- Find out what the current interest rates are. Has there been a change in interest rates since last quarter? It may be beneficial to refinance your mortgage or consider growing your money in a term account if rates go up.
Be prepared for significant financial commitments by using annual reminders.
New year’s resolutions are great and all. However, it’s also a great time to prepare for future financial commitments like:
- Tax season. Make a note in your calendar to begin collecting essential tax documents as soon as possible. At the very least, you’ll need your W-2 from your employer, 1099s for dividends, mortgage interest, child care costs, and receipts for deductions.
- Exemptions from property taxes. Property tax exemptions such as homestead, disability, and others can also be filed at the beginning of the year. Depending on your state, you may qualify for various exemptions. Contact your county’s tax assessment office for more information.
- Make sure your credit report is accurate. A free annual credit report is a great way to ring in the new year. Using this report, you can view the status of credit cards, car loans, mortgages, and more associated with your name and social security number. Examine this report thoroughly to identify errors so you can contact the vendor directly to resolve them before your credit score is affected.
As you can see, you can drastically improve your financial health using your calendar. But, let’s take your financial planning to the next level by preparing a personal finance calendar.
Sample Month-by-Month Personal Finance Calendar
How you create a personal financial calendar is totally up to you. What’s more, everyone has their key dates. For example, if you are a student, you don’t have to be concerned with dates like when to apply for financial aid. With that said, here’s a sample month-by-month personal finance calendar you can use as a template.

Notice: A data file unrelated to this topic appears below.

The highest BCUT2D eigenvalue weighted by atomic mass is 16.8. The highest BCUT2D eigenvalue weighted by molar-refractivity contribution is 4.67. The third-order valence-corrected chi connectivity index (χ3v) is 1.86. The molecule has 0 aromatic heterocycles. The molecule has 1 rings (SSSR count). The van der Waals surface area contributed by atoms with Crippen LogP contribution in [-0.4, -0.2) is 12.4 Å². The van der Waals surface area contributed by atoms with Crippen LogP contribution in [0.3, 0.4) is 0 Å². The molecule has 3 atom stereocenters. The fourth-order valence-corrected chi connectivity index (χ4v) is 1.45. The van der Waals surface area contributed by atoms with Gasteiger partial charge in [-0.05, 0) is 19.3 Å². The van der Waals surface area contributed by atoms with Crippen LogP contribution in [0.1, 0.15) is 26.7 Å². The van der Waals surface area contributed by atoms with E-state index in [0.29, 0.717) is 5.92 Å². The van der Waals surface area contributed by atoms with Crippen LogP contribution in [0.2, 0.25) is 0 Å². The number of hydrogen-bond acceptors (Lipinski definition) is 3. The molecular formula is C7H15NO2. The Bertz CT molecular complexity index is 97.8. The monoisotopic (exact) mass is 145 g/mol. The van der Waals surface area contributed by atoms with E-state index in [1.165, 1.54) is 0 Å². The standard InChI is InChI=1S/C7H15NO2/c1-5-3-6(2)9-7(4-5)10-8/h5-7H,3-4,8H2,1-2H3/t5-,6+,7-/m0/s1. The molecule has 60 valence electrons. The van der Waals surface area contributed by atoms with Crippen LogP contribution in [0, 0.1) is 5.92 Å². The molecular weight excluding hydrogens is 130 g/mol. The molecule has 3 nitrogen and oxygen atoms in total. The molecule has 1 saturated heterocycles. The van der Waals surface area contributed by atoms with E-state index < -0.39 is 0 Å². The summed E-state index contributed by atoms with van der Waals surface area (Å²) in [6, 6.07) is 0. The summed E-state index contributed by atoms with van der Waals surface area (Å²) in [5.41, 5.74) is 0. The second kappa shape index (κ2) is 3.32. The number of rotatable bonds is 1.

January: Get your finances in shape.
Calendar yourself out of debt. Put a three-to-six-month emergency fund together. And, if you haven’t already, pay off all your high-cost, non-deductible credit cards.
- Create (or update) a statement of personal net worth. This would be the prior year’s income minus expenses.
- Your portfolio should be reevaluated, and its asset mix should match your risk tolerance and time horizon.
- Verify your workplace retirement plan’s eligibility and contribution limit. Then, make sure you contribute enough to take advantage of any employer matching benefits.
- Check your insurance policies. If you don’t have health insurance, January 15 is crucial. If you’re getting health insurance through HealthCare.gov, it’s the last day to enroll in or change plans for the year. After that, only special enrollment periods after this date will allow you to enroll or change plans. And, while you’re at it, check your other insurance policies, like auto and life, to ensure you’re not paying too much.